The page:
For the most part self-styled in lingerie and DIY outfits by each sitter, who appear in various stages of undress, the resulting portraits range from wild and playful to sultry and serene. In one particularly amazing series of images, Dara Allen swings from a post at a New York crossing wearing only a bikini, pedestrians floating obliviously through the streets behind her; elsewhere, bombshells dance and smoke on rooftops, pose nymph-like in woodlands and lie repose on beaches. “There was something freeing about it in a way,” says Green of the project. “As a creative, you do sometimes hit a wall, and a time comes to evolve and grow. A big thing was kind of loosening things up and going a little bit more cinematic, because my approach was always, ‘It’s just the person, nothing else exists.’ In a way, it was about a setting just as much as it is about the bombshell. It opens up for an instant narrative, which is something that I want to keep on pursuing.

While the project allowed Green to explore new shores of creativity, the portraits in Bombshell still hold a rare depth of intimacy - something which has been a signature of the photographer’s work since the start of his career. This is partly because he sees his practice as a form of collaboration, where trust and connection make the difference between “a good picture and an incredible one”. It’s no surprise, then, why he always returns to photographing friends. “It just always feels genuine and effortless,” he explains. “I think that there were moments that we would shoot and something would come over the room … Everyone got so into this energy; people just really felt it. We were going from laughing to gasping, it was this crazy thing, but we were all just gagged by the experience. It’s almost like jumping into fantasy.”

In the years between Young New York and this book, a lot has changed professionally for Green and several of those in his world - he has become one of the industry’s most sought-after image-makers; Nef, who he met outside of a club in the mid-2010s, has become a global star; and Allen, then an emerging stylist, is now fashion director at Interview. And, while there’s still a long way to go, real change has taken place regarding trans and non-binary representation in the wider world, too. “I’ve talked with a lot of friends about this, and a lot of them would know directly,” Green says. “It’s shifted dramatically even from when a lot of my friends first moved to the city. It’s crazy. It’s great. I think the big thing now is allowing people to exist in pictures, in spaces, in advertising without having to explain themselves. That’s the next step - they just need to be able to exist and be there because they’re the best person for the job.”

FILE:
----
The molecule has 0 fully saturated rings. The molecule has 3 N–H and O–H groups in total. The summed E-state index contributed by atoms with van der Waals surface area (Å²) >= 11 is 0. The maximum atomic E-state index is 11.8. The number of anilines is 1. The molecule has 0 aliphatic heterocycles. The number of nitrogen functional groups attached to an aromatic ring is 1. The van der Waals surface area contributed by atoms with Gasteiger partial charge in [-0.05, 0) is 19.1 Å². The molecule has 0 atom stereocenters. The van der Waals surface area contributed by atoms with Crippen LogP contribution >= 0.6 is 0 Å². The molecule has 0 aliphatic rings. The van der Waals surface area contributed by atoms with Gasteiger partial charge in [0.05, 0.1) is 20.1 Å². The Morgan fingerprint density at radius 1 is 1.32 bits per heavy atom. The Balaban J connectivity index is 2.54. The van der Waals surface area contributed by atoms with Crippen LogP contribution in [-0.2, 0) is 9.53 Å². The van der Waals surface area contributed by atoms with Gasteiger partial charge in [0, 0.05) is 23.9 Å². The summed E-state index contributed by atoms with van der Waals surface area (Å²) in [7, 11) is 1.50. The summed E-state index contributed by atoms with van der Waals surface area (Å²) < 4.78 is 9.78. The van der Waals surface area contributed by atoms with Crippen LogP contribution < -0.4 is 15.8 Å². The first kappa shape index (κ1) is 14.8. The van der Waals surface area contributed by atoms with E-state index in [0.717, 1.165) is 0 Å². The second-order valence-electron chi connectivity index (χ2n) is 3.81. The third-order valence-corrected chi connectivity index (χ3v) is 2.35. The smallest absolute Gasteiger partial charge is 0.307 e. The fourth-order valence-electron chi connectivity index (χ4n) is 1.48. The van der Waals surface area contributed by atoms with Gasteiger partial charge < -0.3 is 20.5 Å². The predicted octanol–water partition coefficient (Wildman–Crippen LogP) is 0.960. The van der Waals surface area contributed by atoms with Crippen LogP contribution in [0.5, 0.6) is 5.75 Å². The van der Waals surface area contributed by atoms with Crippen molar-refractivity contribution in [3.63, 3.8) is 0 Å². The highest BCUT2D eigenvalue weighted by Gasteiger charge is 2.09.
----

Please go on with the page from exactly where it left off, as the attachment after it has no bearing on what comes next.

And, while Green says Bombshell is “really at the end of the day just friends having fun”, it also, like so much of his work, offers a space where those who have previously been pushed to the fringes are brought to the fore. He hopes those who see it are able “to see themselves, to change a perspective on a word that was so limiting but can be so much more, that covers everybody. Anyone who wants to be a bombshell can be a bombshell,” he says. “That’s what it’s about.”

Bombshell is published by Baron Books and is available for pre-order now.